The image above shows the situation as it was in the last generation. With PS4 and Xbox One launching in 2013 at 28nm, we saw a pair of fairly large processors. With the move to 16nm FinFET in 2016, the reduction in cost-per-transistor opened the door to two scenarios - the smaller, cheaper 'Slim' console and the enhanced 'Pro' model. You'll note that generally speaking, the 16nm enhanced processors were of similar size to the 28nm originals. The reduction in cost-per-transistor made a $399 PlayStation 4 Pro possible. Microsoft's more ambitious console with its outsized chip and 12GB of memory necessitated a price bump to $499 a year later, but the same principle applied.

Now, what if cost-per-transistor remains static? The only way to launch an enhanced console would be to raise the price still further in a world where Series X and PlayStation 5 are already more expensive than prior generations. In short, the same reasons why Microsoft built Xbox Series S makes the concept of launching an enhanced model far, far more challenging. If the platform holder couldn't see a way to make a cheaper Series X in the mid-generation, it stands to reason that an even more powerful console with twice the transistor count couldn't be possible at $499. Beyond that price, the concept of a console as a mainstream product doesn't begin to make sense.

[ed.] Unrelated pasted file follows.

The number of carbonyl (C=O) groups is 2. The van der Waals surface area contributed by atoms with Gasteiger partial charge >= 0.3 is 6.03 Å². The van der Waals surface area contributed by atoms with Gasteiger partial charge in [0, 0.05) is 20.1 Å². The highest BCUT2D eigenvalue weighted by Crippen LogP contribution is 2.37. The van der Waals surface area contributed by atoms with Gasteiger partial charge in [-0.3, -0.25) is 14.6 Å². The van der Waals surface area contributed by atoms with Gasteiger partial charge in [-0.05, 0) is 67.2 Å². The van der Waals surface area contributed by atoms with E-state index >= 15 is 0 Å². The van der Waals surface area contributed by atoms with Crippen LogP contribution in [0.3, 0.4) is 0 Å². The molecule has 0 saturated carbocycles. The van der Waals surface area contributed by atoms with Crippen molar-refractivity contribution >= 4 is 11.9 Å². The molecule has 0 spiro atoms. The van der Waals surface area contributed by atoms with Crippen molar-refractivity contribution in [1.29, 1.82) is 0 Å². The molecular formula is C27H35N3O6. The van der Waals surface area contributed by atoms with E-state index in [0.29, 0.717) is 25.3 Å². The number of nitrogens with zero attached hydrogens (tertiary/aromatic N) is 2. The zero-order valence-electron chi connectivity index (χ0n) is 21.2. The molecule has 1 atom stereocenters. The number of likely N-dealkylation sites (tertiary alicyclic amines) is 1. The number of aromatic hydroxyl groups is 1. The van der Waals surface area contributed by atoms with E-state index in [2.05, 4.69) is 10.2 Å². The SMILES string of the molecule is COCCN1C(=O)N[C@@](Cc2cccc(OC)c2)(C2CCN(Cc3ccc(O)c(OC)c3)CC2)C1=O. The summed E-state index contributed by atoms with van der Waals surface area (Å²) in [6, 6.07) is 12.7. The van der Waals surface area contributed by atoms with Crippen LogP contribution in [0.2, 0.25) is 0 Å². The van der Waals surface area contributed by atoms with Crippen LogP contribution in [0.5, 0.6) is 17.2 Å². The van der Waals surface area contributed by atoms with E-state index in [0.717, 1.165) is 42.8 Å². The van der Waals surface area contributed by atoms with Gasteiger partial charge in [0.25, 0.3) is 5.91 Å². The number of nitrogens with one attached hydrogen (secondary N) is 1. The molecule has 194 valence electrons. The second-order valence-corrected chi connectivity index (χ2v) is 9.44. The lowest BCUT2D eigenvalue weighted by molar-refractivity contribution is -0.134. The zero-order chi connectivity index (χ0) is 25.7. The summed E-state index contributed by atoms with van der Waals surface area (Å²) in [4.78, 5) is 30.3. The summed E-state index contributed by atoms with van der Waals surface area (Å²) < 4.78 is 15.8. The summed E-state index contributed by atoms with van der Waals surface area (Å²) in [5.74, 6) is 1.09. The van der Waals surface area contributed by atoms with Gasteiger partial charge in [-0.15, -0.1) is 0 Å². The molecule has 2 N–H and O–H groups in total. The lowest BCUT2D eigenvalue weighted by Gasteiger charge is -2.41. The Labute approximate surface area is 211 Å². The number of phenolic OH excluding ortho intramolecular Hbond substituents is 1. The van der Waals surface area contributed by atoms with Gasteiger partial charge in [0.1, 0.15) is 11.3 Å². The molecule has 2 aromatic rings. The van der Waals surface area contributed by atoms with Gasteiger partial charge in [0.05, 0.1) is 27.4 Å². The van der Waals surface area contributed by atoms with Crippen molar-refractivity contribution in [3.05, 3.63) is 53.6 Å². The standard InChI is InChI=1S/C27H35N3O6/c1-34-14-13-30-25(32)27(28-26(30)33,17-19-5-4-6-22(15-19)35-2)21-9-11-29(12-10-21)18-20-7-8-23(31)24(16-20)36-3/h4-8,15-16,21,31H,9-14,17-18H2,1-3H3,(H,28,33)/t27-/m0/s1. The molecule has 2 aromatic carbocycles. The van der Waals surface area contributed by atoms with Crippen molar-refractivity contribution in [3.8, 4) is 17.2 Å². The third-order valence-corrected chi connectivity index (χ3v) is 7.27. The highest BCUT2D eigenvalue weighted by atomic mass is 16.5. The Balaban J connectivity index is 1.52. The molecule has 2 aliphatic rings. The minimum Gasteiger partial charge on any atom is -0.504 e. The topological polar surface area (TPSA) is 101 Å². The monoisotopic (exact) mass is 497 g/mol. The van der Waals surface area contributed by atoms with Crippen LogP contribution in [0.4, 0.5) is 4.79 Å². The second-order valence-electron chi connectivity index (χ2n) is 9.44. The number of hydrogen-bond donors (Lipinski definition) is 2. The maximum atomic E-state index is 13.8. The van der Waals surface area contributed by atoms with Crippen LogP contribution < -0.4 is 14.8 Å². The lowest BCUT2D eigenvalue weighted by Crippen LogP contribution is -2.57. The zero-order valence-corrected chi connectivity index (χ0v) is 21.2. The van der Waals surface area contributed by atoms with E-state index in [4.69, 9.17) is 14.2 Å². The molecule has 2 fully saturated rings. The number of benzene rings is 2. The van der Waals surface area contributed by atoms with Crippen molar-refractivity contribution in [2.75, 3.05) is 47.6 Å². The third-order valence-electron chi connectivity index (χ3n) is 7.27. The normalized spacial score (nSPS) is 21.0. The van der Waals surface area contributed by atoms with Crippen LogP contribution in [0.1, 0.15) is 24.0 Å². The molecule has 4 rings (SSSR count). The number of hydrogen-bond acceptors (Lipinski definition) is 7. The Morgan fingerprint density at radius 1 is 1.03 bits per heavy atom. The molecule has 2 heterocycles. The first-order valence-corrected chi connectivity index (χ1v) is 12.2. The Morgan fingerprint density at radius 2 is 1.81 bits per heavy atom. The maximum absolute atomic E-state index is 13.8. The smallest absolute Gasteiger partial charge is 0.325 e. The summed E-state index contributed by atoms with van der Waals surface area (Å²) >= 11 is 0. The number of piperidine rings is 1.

So, Andrew Goossen's comments are, of course, two years old now - so was he incorrect in his assessment of cost-per-transistor? The key is to take a look at equivalent markets where competition is intense - and there's no better example than PC graphics. Even factoring out the mining boom, manufacturers' recommended retail prices are only moving in one direction. A Radeon RX 5700 XT launched at $399, its 6700 XT replacement at $479, the following 6750XT refresh at $549. Goossen talked about improved power and performance characteristics and we have indeed seen faster clock speeds and higher power draws - good for selling PC components but not especially compatible with a fixed console design.